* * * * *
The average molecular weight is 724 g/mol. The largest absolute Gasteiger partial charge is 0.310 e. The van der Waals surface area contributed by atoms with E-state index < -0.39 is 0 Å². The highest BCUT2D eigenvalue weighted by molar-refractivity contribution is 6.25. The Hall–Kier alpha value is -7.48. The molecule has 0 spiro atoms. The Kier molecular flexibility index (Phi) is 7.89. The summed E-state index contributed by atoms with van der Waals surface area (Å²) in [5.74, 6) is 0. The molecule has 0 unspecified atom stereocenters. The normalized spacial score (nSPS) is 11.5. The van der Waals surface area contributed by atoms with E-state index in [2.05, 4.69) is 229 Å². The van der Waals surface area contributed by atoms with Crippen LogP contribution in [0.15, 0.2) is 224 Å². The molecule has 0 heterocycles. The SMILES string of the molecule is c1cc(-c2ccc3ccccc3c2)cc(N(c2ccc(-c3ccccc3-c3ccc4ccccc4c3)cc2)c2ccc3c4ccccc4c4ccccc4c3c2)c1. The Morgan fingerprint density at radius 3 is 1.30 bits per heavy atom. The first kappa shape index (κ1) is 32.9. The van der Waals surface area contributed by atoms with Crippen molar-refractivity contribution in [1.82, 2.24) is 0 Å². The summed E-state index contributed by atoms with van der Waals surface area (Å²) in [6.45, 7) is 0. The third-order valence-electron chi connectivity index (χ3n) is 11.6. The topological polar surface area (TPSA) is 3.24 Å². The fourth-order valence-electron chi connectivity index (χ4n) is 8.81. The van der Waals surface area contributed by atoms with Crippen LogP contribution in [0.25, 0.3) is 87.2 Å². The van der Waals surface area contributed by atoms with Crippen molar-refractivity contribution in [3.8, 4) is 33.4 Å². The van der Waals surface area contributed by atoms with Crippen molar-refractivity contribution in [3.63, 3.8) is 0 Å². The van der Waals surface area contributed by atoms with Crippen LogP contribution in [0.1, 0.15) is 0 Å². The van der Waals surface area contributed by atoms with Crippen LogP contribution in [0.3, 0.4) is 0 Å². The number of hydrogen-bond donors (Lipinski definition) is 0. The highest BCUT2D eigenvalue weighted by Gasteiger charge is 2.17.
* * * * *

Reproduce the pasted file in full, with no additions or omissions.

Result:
The average molecular weight is 724 g/mol. The largest absolute Gasteiger partial charge is 0.310 e. The van der Waals surface area contributed by atoms with E-state index < -0.39 is 0 Å². The highest BCUT2D eigenvalue weighted by molar-refractivity contribution is 6.25. The Hall–Kier alpha value is -7.48. The molecule has 0 spiro atoms. The Kier molecular flexibility index (Phi) is 7.89. The summed E-state index contributed by atoms with van der Waals surface area (Å²) in [5.74, 6) is 0. The molecule has 0 unspecified atom stereocenters. The normalized spacial score (nSPS) is 11.5. The van der Waals surface area contributed by atoms with E-state index in [2.05, 4.69) is 229 Å². The van der Waals surface area contributed by atoms with Crippen LogP contribution in [0.15, 0.2) is 224 Å². The molecule has 0 heterocycles. The SMILES string of the molecule is c1cc(-c2ccc3ccccc3c2)cc(N(c2ccc(-c3ccccc3-c3ccc4ccccc4c3)cc2)c2ccc3c4ccccc4c4ccccc4c3c2)c1. The Morgan fingerprint density at radius 3 is 1.30 bits per heavy atom. The first kappa shape index (κ1) is 32.9. The van der Waals surface area contributed by atoms with Crippen molar-refractivity contribution in [1.82, 2.24) is 0 Å². The summed E-state index contributed by atoms with van der Waals surface area (Å²) in [6.45, 7) is 0. The third-order valence-electron chi connectivity index (χ3n) is 11.6. The topological polar surface area (TPSA) is 3.24 Å². The fourth-order valence-electron chi connectivity index (χ4n) is 8.81. The van der Waals surface area contributed by atoms with Crippen LogP contribution in [0.25, 0.3) is 87.2 Å². The van der Waals surface area contributed by atoms with Crippen molar-refractivity contribution in [3.8, 4) is 33.4 Å². The van der Waals surface area contributed by atoms with Crippen molar-refractivity contribution in [3.63, 3.8) is 0 Å². The van der Waals surface area contributed by atoms with Crippen LogP contribution in [0.1, 0.15) is 0 Å². The van der Waals surface area contributed by atoms with Crippen LogP contribution in [0.3, 0.4) is 0 Å². The number of hydrogen-bond donors (Lipinski definition) is 0. The highest BCUT2D eigenvalue weighted by Gasteiger charge is 2.17.